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Article: Ammolite


Properties and Origin

  • Variable chemical composition, including aragonite, calcite, silica, pyrite, and other minerals
  • Orthorhombic crystal structure
  • Hardness of 3.5-4.5 on the Mohs scale
  • Specific gravity of 2.60-2.85g/cm³
  • Fluoresces a mustard yellow under ultraviolet light
  • Ammolite comes from the fossil shells of ammonites, specifically Placenticeras meeki, Placenticeras intercalare, and Baculites compressus
  • Ammonites thrived in a prehistoric subtropical sea that bordered the Rocky Mountains, known as the Cretaceous or Western Interior Seaway
  • Ammonites sank to the bottom of the sea and were buried by layers of mud, eventually becoming shale
  • Gem-quality ammonites are found within siderite concretions
  • Sediments preserved the aragonite of the shells, preventing it from converting to calcite

Occurrence and Extraction

  • Significant deposits of gem-quality ammolite are found in the Bearpaw Formation, extending from Alberta to Saskatchewan in Canada and south to Montana in the USA
  • Small deposits have been found as far south as Central Utah
  • Best grade of gem-quality ammolite is found along high energy river systems on the eastern slopes of the Rockies in southern Alberta
  • Most commercial mining operations are conducted along the banks of the St. Mary River, between the town of Magrath and the city of Lethbridge
  • Roughly half of all ammolite deposits are contained within the Kainah reserve
  • Commercial extraction is mechanized, involving shallow open pits dug with an excavator
  • Excavated material is screened for potential gem contents
  • Pits are further examined by hand
  • Approximately 50% of mined ammolite is suitable for jewelry
  • Korite, the largest miner of ammolite, produces over 90% of the world's supply

Other Names and Imitations

  • Ammolite is also known as aapoak (Kainah for small, crawling stone), gem ammonite, calcentine, and korite
  • The trade name 'korite' was given to the gemstone by the Alberta-based mining company Korite
  • Marcel Charbonneau and Mike Berisoff were the first to create commercial doublets of the gem in 1967
  • They formed Ammolite Minerals Ltd.
  • In 1981, ammolite was given official gemstone status by the World Jewellery Confederation (CIBJO)
  • Labradorite and broad-flash black opal have a passing resemblance to ammolite but are not convincing substitutes
  • Slocum stone, a glass-based imitation of opal, is even less convincing with tinsel-like patches of play of color
  • Ammolite can be grouped with shell-based marbles like lumachella, but the iridescence of lumachella is not as brilliant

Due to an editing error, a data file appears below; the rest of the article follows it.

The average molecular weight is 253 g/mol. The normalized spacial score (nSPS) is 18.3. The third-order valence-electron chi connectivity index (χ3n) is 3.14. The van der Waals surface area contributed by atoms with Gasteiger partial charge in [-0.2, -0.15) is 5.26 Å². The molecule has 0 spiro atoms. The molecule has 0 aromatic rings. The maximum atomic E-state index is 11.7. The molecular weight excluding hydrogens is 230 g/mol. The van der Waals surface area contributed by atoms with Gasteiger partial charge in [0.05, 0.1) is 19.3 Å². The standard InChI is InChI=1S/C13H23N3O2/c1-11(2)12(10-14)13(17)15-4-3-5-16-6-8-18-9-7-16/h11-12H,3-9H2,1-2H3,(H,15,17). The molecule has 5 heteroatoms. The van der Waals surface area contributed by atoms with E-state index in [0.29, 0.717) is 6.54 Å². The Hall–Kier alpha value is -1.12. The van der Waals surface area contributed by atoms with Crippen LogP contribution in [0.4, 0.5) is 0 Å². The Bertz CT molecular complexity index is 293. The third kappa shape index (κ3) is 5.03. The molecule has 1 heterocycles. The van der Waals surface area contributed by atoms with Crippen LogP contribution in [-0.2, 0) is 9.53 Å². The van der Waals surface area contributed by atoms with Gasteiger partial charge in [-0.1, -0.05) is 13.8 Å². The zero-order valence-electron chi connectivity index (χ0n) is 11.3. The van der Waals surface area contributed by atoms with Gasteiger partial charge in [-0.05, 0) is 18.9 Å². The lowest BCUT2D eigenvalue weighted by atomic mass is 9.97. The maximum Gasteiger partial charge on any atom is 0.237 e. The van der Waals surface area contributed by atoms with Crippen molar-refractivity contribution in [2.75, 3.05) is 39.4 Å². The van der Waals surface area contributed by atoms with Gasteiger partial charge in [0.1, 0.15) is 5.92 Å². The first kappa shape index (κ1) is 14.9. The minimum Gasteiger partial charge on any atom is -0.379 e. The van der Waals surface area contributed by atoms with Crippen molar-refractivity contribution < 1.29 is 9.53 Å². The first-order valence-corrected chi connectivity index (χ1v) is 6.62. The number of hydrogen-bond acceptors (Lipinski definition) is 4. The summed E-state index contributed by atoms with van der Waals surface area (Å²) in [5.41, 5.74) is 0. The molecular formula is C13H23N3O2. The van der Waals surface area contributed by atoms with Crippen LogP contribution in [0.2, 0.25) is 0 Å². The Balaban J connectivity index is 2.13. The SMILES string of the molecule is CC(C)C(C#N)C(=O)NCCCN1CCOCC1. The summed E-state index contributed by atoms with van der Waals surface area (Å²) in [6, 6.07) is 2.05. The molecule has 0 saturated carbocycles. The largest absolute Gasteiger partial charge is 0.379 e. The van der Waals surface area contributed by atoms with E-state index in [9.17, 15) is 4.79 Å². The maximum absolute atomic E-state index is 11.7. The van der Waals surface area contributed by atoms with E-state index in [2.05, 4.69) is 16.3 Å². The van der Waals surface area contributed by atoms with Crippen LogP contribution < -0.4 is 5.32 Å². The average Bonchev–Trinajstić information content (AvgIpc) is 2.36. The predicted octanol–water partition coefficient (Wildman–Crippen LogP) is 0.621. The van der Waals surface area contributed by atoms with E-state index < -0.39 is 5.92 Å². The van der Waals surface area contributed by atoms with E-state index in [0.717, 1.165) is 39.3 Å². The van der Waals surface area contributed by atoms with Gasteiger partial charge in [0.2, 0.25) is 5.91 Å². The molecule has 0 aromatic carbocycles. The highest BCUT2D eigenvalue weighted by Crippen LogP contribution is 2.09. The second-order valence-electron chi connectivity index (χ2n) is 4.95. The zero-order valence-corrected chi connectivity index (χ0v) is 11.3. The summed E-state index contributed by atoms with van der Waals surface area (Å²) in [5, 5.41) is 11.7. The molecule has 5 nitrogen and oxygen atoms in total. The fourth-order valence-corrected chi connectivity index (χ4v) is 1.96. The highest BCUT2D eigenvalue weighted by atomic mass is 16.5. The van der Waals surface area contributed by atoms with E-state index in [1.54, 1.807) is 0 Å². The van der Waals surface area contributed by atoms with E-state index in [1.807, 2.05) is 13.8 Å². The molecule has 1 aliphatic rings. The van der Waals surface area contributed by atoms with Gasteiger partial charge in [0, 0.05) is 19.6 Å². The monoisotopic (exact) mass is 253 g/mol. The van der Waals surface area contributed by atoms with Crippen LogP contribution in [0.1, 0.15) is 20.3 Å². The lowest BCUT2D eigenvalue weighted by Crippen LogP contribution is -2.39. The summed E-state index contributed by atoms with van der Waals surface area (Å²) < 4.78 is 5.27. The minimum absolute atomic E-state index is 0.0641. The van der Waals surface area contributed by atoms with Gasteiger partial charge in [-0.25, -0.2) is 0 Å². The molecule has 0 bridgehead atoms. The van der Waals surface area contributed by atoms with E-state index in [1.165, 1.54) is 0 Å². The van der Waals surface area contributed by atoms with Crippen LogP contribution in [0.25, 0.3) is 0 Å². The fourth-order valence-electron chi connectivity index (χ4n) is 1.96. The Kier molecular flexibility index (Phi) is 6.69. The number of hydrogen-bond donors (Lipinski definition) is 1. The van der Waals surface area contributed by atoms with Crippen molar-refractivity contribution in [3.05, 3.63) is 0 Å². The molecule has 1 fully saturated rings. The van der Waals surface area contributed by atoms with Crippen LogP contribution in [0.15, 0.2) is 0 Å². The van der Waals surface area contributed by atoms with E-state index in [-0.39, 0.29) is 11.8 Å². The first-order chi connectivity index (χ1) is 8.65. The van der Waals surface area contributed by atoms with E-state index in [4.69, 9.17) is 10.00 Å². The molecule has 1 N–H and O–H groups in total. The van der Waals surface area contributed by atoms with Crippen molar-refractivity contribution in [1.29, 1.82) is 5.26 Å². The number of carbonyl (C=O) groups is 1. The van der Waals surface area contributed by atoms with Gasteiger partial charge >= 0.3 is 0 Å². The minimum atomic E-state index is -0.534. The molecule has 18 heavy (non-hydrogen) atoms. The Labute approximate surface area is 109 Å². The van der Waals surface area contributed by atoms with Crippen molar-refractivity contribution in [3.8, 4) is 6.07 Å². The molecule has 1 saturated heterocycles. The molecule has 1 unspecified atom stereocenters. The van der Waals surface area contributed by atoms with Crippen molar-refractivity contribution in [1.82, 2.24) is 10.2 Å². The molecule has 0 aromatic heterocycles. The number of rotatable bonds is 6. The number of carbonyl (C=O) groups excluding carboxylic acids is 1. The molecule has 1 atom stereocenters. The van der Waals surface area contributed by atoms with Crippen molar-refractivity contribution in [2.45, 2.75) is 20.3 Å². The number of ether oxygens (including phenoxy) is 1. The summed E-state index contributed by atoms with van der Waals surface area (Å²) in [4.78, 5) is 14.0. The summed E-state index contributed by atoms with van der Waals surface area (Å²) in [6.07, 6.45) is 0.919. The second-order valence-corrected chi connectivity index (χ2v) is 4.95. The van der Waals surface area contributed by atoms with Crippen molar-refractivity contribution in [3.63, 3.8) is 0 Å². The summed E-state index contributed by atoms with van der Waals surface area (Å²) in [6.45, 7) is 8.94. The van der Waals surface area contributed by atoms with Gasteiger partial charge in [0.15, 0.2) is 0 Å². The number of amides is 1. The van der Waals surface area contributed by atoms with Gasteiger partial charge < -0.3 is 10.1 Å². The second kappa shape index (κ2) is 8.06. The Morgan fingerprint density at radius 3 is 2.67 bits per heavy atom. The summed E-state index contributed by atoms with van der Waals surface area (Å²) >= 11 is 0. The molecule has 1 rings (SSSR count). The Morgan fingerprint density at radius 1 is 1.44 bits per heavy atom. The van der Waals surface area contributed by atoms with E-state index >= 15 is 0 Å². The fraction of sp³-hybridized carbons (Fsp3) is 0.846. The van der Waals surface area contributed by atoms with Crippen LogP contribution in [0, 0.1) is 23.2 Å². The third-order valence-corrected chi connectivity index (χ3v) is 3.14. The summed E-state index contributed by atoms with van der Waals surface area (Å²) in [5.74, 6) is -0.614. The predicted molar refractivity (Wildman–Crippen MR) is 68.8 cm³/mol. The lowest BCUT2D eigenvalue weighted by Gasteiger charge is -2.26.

• Ammolite is often used as an imitation of black opal, which is actually of greater value

Gemstone Quality and Value Factors

  • The quality of gem ammolite is graded using a letter system (AA, A+, A, A-) but is not standardized
  • Primary colors in ammolite include red, green, blue, and purple, with red and green being more common
  • The rarest and most valuable ammolite grades have three or more primary colors or 1-2 bright and even colors
  • Chromatic shift refers to how the colors vary with the angle of viewing, while rotational range is how far the colors can be turned
  • The brightness of colors and iridescence depend on the preservation of the nacreous shell and the fine layers of aragonite
  • The number of primary colors and the presence of rare hues like crimson or violet affect the value of ammolite
  • Higher-grade ammolite shows a prismatic variation in chromatic shift, while lower grades have little variation
  • The brightness of colors and iridescence depend on the preservation of the nacreous shell and the quality of polish
  • Thicker ammolite layers, without visible matrix or foreign minerals, are more valuable
  • Calibrated stones and minimal treatment increase the value of ammolite gems

Use in Jewelry and Market

  • Ammolite is best suited for use in pendants, earrings, and brooches due to its fragility
  • It gained interest in Western society in the 1970s and entered the market in 1969
  • The Blackfeet tribe believes ammolite, known as 'iniskim,' possesses amuletic powers
  • Practitioners of feng shui promote ammolite as a stone that enhances well-being and detoxifies the body
  • Ammolite is usually fashioned into freeform cabochons and mounted in gold, often with diamond accents
  • Japan is the largest market for ammolite
  • Ammolite is used as an imitation of black opal, which is becoming scarce
  • Canada is another market for ammolite, used by artisans and fine jewelry producers
  • Ammolite is crafted in the Southwest United States by Native American craftspeople
  • It is popular among tourists visiting Banff National Park and Jasper National Park

Ammolite Data Sources

Reference URL
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